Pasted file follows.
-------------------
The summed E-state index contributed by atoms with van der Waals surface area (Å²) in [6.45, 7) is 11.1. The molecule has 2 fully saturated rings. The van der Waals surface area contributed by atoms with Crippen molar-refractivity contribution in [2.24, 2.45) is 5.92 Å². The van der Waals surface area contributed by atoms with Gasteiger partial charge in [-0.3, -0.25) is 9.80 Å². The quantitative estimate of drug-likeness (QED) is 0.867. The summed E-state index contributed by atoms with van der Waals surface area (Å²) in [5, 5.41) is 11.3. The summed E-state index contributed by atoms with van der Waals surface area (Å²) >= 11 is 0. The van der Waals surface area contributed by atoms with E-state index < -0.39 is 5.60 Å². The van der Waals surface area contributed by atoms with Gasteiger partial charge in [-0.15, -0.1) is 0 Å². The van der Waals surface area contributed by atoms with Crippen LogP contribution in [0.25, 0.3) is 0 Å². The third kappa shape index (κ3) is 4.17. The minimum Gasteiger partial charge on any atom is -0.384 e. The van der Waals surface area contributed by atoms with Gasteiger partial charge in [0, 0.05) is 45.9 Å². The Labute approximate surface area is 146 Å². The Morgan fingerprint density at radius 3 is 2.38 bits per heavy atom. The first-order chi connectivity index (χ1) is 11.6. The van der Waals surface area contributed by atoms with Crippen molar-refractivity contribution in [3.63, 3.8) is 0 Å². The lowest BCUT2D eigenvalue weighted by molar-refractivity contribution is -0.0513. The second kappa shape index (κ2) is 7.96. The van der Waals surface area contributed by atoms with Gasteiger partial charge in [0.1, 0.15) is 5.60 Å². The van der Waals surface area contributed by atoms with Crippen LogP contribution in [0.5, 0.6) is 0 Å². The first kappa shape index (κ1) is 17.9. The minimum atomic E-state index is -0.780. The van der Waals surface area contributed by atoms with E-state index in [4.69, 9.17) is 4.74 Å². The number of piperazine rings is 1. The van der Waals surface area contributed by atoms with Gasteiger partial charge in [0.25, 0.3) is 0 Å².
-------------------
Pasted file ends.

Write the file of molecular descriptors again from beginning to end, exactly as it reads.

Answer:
The summed E-state index contributed by atoms with van der Waals surface area (Å²) in [6.45, 7) is 11.1. The molecule has 2 fully saturated rings. The van der Waals surface area contributed by atoms with Crippen molar-refractivity contribution in [2.24, 2.45) is 5.92 Å². The van der Waals surface area contributed by atoms with Gasteiger partial charge in [-0.3, -0.25) is 9.80 Å². The quantitative estimate of drug-likeness (QED) is 0.867. The summed E-state index contributed by atoms with van der Waals surface area (Å²) in [5, 5.41) is 11.3. The summed E-state index contributed by atoms with van der Waals surface area (Å²) >= 11 is 0. The van der Waals surface area contributed by atoms with E-state index < -0.39 is 5.60 Å². The van der Waals surface area contributed by atoms with Gasteiger partial charge in [-0.15, -0.1) is 0 Å². The van der Waals surface area contributed by atoms with Crippen LogP contribution in [0.25, 0.3) is 0 Å². The third kappa shape index (κ3) is 4.17. The minimum Gasteiger partial charge on any atom is -0.384 e. The van der Waals surface area contributed by atoms with Gasteiger partial charge in [0, 0.05) is 45.9 Å². The Labute approximate surface area is 146 Å². The Morgan fingerprint density at radius 3 is 2.38 bits per heavy atom. The first-order chi connectivity index (χ1) is 11.6. The van der Waals surface area contributed by atoms with Crippen molar-refractivity contribution in [3.63, 3.8) is 0 Å². The lowest BCUT2D eigenvalue weighted by molar-refractivity contribution is -0.0513. The second kappa shape index (κ2) is 7.96. The van der Waals surface area contributed by atoms with Gasteiger partial charge in [0.1, 0.15) is 5.60 Å². The van der Waals surface area contributed by atoms with Crippen LogP contribution in [0.5, 0.6) is 0 Å². The first kappa shape index (κ1) is 17.9. The minimum atomic E-state index is -0.780. The van der Waals surface area contributed by atoms with E-state index in [4.69, 9.17) is 4.74 Å². The number of piperazine rings is 1. The van der Waals surface area contributed by atoms with Gasteiger partial charge in [0.25, 0.3) is 0 Å².